Picture yourself lying on a grassy hillside under a night sky.  It is early winter and there is a chill in the air, but you are warm, wrapped in a thick garment with soft layers underneath. Heavy leather boots keep your feet dry and warm, and the weight of them tips your toes outward to the right and left. Your hands are deep inside your pockets, your fingers curled against the soft fabric. The air is just cold enough that the tip of your nose is cool and your cheeks have a rosy flush. There is a soft breeze that rustles the dried grass on the hillside and carries the scent of wood smoke from a hearth in the nearby village. The thick grass underneath you makes a soft pallet that your body has warmed from your lying there. Through the grass, you can feel the solid ground underneath, supporting your body, gently sloping, inviting you to relax your weight fully as you look overhead into the darkness. The evening breeze has blown away all traces of clouds and the night sky sparkles above you, full of wonder and possibilities.

The moon and the stars give just enough light that you can see across the hillside and down to the village and you know that you are safe.  A subtle movement nearby draws your attention and you turn your head, propping up on one elbow to see your flock. A brief count reassures you that they are all there, lying down in the grass with you. They are safe and at peace, gathered close to share their warmth and sleeping because they know they can trust you to keep watch. You look around the hillside and all is well, no movement save for the swaying of the grass.  You settle back once more and turn your attention back to the stars.  They are so bright tonight and you can see them so clearly. You start counting them, just as you do every night. It fills your time on long, silent nights of keeping watch and you have come to know the night sky very well.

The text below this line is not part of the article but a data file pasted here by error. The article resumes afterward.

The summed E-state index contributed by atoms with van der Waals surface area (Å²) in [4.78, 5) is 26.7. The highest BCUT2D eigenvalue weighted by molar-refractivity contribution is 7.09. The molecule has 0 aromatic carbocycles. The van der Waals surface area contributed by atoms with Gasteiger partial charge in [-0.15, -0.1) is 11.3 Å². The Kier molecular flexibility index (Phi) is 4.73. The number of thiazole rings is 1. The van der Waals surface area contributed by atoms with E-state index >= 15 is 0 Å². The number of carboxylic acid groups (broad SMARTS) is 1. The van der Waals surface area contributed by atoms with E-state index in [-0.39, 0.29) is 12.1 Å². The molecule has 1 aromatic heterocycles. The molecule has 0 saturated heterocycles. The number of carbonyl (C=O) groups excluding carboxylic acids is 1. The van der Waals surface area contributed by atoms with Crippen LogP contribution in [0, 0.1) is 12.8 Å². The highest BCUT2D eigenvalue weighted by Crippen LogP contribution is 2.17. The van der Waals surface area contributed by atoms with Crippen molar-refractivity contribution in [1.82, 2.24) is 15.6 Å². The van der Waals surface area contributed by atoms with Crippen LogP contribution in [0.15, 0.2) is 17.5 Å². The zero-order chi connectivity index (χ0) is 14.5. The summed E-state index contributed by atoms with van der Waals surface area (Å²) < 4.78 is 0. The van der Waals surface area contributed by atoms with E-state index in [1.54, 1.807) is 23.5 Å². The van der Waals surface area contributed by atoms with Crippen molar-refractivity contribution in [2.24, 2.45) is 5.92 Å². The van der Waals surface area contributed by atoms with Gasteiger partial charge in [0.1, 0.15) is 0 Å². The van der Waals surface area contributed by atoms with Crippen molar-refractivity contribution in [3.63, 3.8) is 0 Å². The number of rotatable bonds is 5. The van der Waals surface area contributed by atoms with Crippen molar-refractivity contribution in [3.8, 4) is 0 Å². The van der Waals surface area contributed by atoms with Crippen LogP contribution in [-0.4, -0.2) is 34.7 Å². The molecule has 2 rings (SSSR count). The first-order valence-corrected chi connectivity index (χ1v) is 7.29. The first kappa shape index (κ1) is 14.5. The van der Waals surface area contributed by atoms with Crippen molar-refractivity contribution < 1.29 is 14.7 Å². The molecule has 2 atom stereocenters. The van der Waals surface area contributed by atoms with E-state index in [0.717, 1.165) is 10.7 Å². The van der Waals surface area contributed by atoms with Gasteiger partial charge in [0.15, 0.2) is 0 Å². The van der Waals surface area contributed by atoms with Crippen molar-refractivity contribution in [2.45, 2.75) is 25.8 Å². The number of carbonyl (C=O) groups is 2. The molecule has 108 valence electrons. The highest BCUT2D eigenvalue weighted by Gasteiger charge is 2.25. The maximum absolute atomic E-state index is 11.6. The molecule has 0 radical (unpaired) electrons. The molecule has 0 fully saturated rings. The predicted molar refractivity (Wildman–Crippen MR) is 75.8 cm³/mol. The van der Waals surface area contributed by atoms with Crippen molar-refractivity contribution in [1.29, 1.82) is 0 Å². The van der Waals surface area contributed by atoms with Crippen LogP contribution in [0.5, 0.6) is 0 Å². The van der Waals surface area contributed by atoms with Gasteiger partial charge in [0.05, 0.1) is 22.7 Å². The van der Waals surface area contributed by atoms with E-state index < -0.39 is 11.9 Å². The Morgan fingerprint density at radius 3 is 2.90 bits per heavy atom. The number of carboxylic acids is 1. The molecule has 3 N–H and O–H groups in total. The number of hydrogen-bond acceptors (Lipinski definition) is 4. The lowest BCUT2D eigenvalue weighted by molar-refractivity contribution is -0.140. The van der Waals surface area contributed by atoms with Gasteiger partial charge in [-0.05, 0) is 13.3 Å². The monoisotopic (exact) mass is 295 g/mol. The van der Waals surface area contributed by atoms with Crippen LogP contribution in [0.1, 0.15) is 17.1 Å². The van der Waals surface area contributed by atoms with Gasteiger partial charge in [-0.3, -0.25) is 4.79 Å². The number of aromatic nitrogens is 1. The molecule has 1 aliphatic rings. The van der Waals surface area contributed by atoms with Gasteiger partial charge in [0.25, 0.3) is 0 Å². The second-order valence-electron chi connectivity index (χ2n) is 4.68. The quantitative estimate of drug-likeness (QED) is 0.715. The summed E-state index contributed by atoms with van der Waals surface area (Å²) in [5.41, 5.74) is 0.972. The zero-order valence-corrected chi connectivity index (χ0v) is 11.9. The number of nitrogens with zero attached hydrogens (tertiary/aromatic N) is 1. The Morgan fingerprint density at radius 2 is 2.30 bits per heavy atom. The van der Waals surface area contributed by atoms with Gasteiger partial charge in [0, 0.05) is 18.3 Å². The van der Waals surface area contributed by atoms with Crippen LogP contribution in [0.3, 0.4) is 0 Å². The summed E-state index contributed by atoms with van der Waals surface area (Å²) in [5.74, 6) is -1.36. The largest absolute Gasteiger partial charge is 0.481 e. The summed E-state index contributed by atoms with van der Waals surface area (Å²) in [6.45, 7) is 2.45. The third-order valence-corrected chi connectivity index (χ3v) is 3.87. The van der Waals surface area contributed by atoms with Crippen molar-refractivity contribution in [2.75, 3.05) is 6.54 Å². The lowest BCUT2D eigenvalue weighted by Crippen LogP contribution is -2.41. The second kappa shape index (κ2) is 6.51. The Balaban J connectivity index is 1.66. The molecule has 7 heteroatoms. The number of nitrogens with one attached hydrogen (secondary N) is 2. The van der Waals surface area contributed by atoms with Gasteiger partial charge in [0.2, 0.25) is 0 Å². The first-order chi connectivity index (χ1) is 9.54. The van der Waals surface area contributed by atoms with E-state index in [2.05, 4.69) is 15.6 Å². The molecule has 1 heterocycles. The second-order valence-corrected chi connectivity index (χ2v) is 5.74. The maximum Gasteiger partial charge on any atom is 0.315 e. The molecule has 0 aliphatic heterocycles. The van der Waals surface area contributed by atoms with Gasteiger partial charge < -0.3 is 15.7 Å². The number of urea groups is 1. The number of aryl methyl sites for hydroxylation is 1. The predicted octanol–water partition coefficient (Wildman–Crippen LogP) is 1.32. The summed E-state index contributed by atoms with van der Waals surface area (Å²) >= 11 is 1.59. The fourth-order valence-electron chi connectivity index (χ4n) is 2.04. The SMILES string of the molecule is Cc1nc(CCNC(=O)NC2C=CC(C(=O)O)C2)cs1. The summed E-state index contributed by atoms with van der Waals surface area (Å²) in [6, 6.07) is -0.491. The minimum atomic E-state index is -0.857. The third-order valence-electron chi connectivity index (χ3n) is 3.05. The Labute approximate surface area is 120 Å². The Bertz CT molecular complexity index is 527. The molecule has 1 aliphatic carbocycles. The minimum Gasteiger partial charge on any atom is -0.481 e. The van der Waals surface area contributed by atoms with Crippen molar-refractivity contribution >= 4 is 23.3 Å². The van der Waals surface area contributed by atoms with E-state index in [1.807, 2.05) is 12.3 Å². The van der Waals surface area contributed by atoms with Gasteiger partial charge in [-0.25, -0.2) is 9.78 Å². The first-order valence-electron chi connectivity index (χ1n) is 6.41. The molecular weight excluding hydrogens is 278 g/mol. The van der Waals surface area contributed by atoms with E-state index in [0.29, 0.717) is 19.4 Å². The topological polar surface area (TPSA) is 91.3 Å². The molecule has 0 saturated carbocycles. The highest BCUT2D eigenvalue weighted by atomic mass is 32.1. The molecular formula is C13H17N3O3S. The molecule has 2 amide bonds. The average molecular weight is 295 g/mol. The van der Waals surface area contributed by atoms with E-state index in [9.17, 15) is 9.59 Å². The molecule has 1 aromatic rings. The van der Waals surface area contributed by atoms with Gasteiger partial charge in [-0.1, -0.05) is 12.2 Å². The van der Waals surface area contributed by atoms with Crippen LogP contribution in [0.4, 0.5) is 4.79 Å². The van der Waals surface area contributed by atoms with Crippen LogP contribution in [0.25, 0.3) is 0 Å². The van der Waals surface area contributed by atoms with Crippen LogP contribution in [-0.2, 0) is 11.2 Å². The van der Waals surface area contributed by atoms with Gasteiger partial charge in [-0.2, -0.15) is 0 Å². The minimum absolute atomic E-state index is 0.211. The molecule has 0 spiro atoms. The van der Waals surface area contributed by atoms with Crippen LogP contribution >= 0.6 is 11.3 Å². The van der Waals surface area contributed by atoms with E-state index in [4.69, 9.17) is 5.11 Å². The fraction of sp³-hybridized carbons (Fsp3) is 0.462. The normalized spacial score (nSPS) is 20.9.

But on this night you notice a new star.  It is big and, and it shines directly above you, a beacon. You wonder where it came from, this new star that appeared so suddenly. What does it mean? It must be a sign of some kind. It is so bright, even in its silence you feel it calling you from the night sky. Even as you wonder what it means, somehow when you look at that star you feel a sense of peace, deep and still, and you know that it is a gift.